The Environmental Protection Agency is proposing a new rule to curb the use of hydrofluorocarbons commonly found in refrigerators, air conditioners and other appliances as it tries to reduce the production and import of HFCs in the U.S. by 85 percent over the next 15 years.
The rule, which was made under the American Innovation and Manufacturing (AIM) Act of 2020 passed by Congress in December, is intended to “sharply reduce” the production and use of hydrofluorocarbons (HFCs). The EPA describes HFCs as “the most potent and longest-lasting type of greenhouse gases emitted by human activities.” These gases are especially dangerous because they are thousands of times more efficient at trapping heat than carbon dioxide and can remain in the atmosphere for centuries.
EPA Administrator Michael S. Regan called the move significant, saying in a statement, “With this proposal, EPA is taking another significant step under President Biden’s ambitious agenda to address the climate crisis. By phasing down HFCs, which can be hundreds to thousands of times more powerful than carbon dioxide at warming the planet, EPA is taking a major action to help keep global temperature rise in check. The phasedown of HFCs is also widely supported by the business community, as it will help promote American leadership in innovation and manufacturing of new climate-safe products. Put simply, this action is good for our planet and our economy.”
Over the last 30 years, emissions of HFCs have risen 275 percent, according to the EPA. The agency estimates that the new rule will prevent the equivalent of 187 million metric tons of carbon dioxide emissions, which it says is approximately equal to the total emissions put out by one of every seven vehicles in the U.S. Additionally, the EPA said it expects the rule will bring $284 billion in cumulative benefits between 2022 and 2050.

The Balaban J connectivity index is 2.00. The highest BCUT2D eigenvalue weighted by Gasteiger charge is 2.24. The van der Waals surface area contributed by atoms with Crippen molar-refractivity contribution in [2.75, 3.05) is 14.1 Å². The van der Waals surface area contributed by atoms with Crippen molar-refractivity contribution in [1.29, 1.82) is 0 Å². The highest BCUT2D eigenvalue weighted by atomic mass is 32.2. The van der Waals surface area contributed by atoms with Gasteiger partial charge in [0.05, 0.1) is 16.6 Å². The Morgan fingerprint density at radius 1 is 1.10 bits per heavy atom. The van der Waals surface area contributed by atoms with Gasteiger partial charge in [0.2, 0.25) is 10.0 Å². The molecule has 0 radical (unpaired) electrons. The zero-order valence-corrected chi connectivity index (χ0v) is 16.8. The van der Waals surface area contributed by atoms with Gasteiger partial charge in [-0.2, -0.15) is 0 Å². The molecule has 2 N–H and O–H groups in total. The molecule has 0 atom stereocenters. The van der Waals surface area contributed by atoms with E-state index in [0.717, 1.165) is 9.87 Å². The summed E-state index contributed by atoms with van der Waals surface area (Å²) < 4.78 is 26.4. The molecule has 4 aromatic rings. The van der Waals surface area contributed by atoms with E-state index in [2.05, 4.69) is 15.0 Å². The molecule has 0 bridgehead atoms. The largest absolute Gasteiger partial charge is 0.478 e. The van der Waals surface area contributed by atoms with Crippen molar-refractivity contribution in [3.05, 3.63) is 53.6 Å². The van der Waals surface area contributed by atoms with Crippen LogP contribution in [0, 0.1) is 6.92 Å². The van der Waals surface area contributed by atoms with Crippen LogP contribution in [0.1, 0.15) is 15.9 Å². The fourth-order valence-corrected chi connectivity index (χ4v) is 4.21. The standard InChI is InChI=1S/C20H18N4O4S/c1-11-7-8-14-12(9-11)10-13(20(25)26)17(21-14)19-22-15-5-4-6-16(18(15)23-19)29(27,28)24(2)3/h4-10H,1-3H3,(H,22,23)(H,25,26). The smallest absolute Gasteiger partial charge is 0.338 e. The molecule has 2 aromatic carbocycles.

Stephen Yurek, head of the Air-Conditioning, Heating, and Refrigeration Institute, which represents appliance manufacturers, told the Washington Post that the industry members “appreciate the expediency” of the administration’s issuing of the rule. “EPA’s action will help create the certainty necessary for U.S. companies to maintain their natural technological advantage in the global HFC marketplace,” he said.
HFCs are also the target of global climate efforts. In 2016, 197 countries including the U.S. adopted an amendment of the Montreal Protocol, agreeing to reduce HFCs emissions by 80 percent over 30 years. Much of the emissions of HFCs result from supermarkets’ massive refrigeration needs and air conditioning of commercial buildings, but manufacturers have started to produced more climate-friendly alternative refrigerants in recent years.